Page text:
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AAMC assails ‘misguided’ efforts targeting diversity in medical colleges, universities

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The Association of American Medical Colleges says improving diversity is critical to training doctors and improving public health.

As some states are passing legislation aimed at weakening diversity efforts in higher education, the Association of American Medical Colleges says improving diversity is critical in training tomorrow’s doctors.

David Skorton, president and CEO of the Association of American Medical Colleges (Photo: AAMC)

David Skorton, president and CEO of the Association of American Medical Colleges (Photo: AAMC)

The AAMC sent out an open letter to medical colleges around the country stressing the importance of bolstering diversity, equity and inclusion in medical education. The organization also characterizes it as a priority for public health.

“Throughout the country, we continue to be challenged with misinformation, disinformation, and misguided anti-diversity, equity, and inclusion (DEI) actions that are confronting higher education and our academic medical institutions and that will harm the health of our communities,” the AAMC’s letter states.

David J. Skorton, the president and CEO of AAMC, and David A. Acosta, the AAMC’s chief diversity and inclusion officer, penned the letter.

“Your important work prepares tomorrow’s doctors and other health care professionals to be culturally responsive and consciously aware of the health care needs of society, including those who live in historically marginalized and under resourced communities,” they wrote.

“This is all critical to achieving health equity for every community in the nation. We cannot afford to lose the progress we have made with our DEI initiatives nor the momentum to make further changes needed to achieve our vision of creating a healthier future for everyone.”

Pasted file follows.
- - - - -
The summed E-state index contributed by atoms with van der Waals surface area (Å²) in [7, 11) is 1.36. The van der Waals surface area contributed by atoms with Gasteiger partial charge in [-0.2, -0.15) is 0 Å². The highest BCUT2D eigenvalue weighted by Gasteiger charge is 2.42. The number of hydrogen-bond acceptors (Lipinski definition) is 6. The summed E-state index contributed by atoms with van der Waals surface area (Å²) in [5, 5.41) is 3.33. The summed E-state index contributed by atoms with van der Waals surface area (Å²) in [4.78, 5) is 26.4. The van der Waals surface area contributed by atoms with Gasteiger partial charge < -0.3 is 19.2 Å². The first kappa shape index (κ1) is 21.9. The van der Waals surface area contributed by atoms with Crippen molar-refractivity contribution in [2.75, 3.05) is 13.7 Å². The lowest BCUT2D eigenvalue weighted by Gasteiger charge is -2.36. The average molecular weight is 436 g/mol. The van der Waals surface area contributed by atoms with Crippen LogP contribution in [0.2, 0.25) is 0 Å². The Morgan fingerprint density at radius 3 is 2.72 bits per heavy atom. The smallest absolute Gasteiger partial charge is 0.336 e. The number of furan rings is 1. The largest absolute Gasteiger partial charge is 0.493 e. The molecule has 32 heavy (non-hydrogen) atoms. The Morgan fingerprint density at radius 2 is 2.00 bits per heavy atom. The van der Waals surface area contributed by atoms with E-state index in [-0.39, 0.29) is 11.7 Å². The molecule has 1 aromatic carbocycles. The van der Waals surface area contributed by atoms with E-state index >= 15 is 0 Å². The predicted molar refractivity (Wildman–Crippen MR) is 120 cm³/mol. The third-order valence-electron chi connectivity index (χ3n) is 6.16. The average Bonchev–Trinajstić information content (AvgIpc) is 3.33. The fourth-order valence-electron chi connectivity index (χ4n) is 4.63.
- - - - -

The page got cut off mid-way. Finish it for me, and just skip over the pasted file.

Florida Gov. Ron DeSantis recently signed legislation barring colleges and universities from using state or federal aid on diversity efforts. (Photo: Florida governor's office)

Florida Gov. Ron DeSantis recently signed legislation barring colleges and universities from using state or federal aid on diversity efforts. (Photo: Florida governor's office)

Earlier this month, Florida. Gov. Ron DeSantis signed legislation that prohibits Florida colleges and universities from using state or federal aid for diversity programs.

DeSantis, who is expected to announce Wednesday that he is running for president, likened diversity efforts to promoting orthodoxy and chided DEI efforts as “standing for ‘discrimination, exclusion and indoctrination,’” NBC News reported.

Florida isn’t the only state looking to change higher education policies on diversity. At least a dozen states have introduced legislation aimed at diversity, equity and inclusion policies in colleges and universities, according to an analysis by the Associated Press.

Many health advocates have stressed the importance of diversity in medical schools, noting the small number of doctors from under-represented groups. Only 6.9% of doctors identified as Hispanic, while 5.7% identified as Black or African American, according to the AAMC’s data.

“We know that more diversity in the physician workforce builds trust and enhances the physician-patient relationship, translating into better health outcomes,” Skorton said in December 2022. “The AAMC and our member medical schools are committed to increasing the number of both applicants and matriculants from historically underrepresented groups.”

More women and more members of minority groups have been entering medical schools, according to the AAMC’s data. Women account for more than half of all medical school students, and more Black, Hispanic and Asian students are enrolling.

Medical colleges are waiting to see if the Supreme Court will issue a decision that could limit the consideration of race in admissions.

Last fall, the conservative justices, who hold the court’s majority, demonstrated skepticism of affirmative actions in two cases challenging the use of race in admissions at the University of North Carolina and Harvard College.

Medical schools, which are aiming to boost diversity in their enrollment, have argued against upending the court’s previous rulings in favor of utilizing race as one factor in admission decisions.

The AAMC and more than 40 other healthcare organizations, including the American Medical Association and the American Academy of Family Physicians, filed an amicus brief urging the court to allow medical schools to continue using race as a consideration in admissions.


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